ABOUT THIS BOOK
When viewed from space, the Korean Peninsula is crossed by a thin green ribbon. On the ground, its mix of dense vegetation and cleared borderlands serves as home to dozens of species that are extinct or endangered elsewhere on the peninsula. This is Korea’s demilitarized zone—one of the most dangerous places on earth for humans, and paradoxically one of the safest for wildlife. Although this zone was not intentionally created for conservation, across the globe hundreds of millions of acres of former military zones and bases are being converted to restoration areas, refuges, and conservation lands. David G. Havlick has traveled the world visiting these spaces of military-to-wildlife transition, and in Bombs Away he explores both the challenges—physical, historical, and cultural—and fascinating ecological possibilities of military site conversions.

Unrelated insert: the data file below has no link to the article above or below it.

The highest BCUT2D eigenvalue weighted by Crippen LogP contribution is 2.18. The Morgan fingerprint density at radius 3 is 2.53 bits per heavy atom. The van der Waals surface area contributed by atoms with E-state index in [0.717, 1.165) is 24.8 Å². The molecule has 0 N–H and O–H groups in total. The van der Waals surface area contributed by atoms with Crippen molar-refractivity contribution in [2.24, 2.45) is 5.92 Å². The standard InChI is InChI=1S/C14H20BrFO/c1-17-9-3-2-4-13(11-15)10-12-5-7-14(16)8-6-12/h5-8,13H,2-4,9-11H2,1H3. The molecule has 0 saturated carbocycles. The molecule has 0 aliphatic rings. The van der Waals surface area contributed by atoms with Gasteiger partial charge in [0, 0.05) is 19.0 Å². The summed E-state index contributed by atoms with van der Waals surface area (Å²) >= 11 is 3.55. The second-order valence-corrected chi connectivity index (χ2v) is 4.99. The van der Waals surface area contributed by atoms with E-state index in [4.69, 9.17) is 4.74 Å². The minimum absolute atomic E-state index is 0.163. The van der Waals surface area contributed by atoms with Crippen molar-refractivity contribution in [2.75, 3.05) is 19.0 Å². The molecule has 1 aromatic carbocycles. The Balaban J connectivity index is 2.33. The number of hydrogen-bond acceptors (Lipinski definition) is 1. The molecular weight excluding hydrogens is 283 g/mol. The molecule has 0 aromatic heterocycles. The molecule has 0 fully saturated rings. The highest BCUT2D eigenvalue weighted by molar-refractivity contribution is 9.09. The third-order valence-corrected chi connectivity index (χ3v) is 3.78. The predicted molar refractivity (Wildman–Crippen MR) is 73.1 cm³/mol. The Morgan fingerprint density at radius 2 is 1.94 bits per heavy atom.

Looking at particular international sites of transition—from Indiana’s Big Oaks National Wildlife Refuge to Cold War remnants along the former Iron Curtain—Havlick argues that these new frontiers of conservation must accomplish seemingly antithetical aims: rebuilding and protecting ecosystems, or restoring life, while also commemorating the historical and cultural legacies of warfare and militarization. Developing these ideas further, he shows that despite the ecological devastation often wrought by military testing and training, these activities need not be inconsistent with environmental goals, and in some cases can even complement them—a concept he calls ecological militarization. A profound, clear explication of landscapes both fraught and fecund, marked by death but also reservoirs of life, Bombs Away shows us how “military activities, conservation goals, and ecological restoration efforts are made to work together to create new kinds of places and new conceptions of place.”